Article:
Have you been worried about the stock market’s recent volatility? You’re not alone.
The stock market in March was a roller-coaster ride that served as a reminder to investors that the market’s ups and downs can be a little dizzying. But a volatile market should not leave you feeling queasy. As long as you have developed a diversified portfolio, you can ride out many a bumpy ride.
A simple concept
Diversification is a fundamental investment concept that most investors have no trouble understanding. If, for example, an investor owns equal dollar amounts of only two stocks, and one suffers a 50% loss, his or her portfolio has gone down in value by 25%. But if the investor owns ten stocks, and one drops by 50%, his or her portfolio has suffered only a 5% loss.
With a diversified stock portfolio, risk is reduced because different stocks rise and fall independently of each other. On a broader scale, combinations of different investment assets may well cancel out each other’s fluctuations in price, reducing the overall risk.
The ultimate goal in a diversification strategy is to improve investment performance while reducing risk. One way to categorize risk is to distinguish between unsystematic risk and systematic risk.
Unsystematic risk is risk that is specific to a company. Often, this risk involves some kind of dramatic event such as a strike, a fire or some natural disaster. A company’s slumping sales also fall within this category. Diversification among the stocks of many companies reduces unsystematic risk because, of course, it’s highly unlikely that every one of the unhappy events listed above will occur in all companies.
Conversely, some events can affect all companies at the same time. This systematic risk includes such occurrences as inflation, war and fluctuating interest rates—generally, those events that influence the entire economy. Of course, diversification cannot eliminate the likelihood of these events happening. Systematic risk accounts for most of the risk in a diversified portfolio. However, in exchange for enduring systematic risk, investors may be rewarded in terms of their investment return. There is no reward for taking on unneeded or unsystematic risk.
A diversified stock portfolio: how much?
One way that academic researchers measure investment risk is by looking at stock price volatility. A classic 1968 study by J.L. Evans and S.H. Archer, “Diversification and the Reduction of Dispersion,” concluded that an investor who owned 15 randomly chosen stocks would have a portfolio no more risky than the market as a whole. This research confirmed earlier advice, coming from instinct and experience, that Benjamin Graham gave to investors in his 1949 book, The Intelligent Investor. Graham recommended owning from ten to 30 stocks to achieve proper diversification.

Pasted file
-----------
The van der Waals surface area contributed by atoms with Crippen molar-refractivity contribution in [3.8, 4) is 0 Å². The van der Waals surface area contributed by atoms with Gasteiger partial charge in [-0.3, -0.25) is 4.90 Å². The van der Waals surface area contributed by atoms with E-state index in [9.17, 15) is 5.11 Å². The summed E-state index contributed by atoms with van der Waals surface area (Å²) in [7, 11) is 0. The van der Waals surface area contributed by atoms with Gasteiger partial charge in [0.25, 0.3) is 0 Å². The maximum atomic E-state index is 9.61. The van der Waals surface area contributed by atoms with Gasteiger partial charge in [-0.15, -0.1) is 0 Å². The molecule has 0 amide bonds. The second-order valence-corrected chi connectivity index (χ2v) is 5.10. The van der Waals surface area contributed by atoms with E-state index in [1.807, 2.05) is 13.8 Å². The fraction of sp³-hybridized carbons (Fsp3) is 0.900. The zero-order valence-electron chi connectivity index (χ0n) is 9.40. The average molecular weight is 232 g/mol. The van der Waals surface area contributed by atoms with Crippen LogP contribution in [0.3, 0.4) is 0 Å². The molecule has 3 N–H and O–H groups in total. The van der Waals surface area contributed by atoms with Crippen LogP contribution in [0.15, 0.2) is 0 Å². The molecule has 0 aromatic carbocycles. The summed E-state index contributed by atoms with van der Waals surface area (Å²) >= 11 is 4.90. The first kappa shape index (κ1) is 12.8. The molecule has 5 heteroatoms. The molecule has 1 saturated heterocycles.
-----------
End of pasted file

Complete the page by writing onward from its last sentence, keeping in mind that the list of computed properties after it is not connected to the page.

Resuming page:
A study published in 2001 (“Have Individual Stocks Become More Volatile?” by John Campbell, Martin Lettau, Burton Malkiel and Yexiao Xu) suggests that those numbers may be too small. To replicate the risk of the market as a whole, according to the study, the “excess standard deviation” of portfolio returns needs to be brought down to 5%. In the 20 years ending in 1985, an investor could have achieved this goal by owning 20 stocks. But, in the period from 1986 through 1997, the professors concluded that one needed to own 50 stocks to reach the same result!
Choices in diversification
Of course, an investor who invests for income will diversify his or her holdings among different bonds. In this case diversification usually means owing long-, intermediate- and short-term government bonds. Other categories might include, when appropriate, municipal, corporate and, sometimes, high-yield (“junk”) bonds.
For some investors the goal of diversification within an asset class can be achieved relatively easily by purchasing shares in a mutual fund, which, by definition, offers automatic diversification.
It is possible for an entire asset class to do poorly for an extended period of time (as we have seen in recent years). Therefore, it’s a common diversification strategy for investors to spread their money across asset classes—including, for example, stocks, bonds, money market funds and real estate—in their portfolios.
Finally, some investors may want to think in global terms. By investing outside of the U.S., investors are addressing the risk of extended bear markets at home. Global investing includes additional risks, however, such as currency fluctuations and political uncertainty.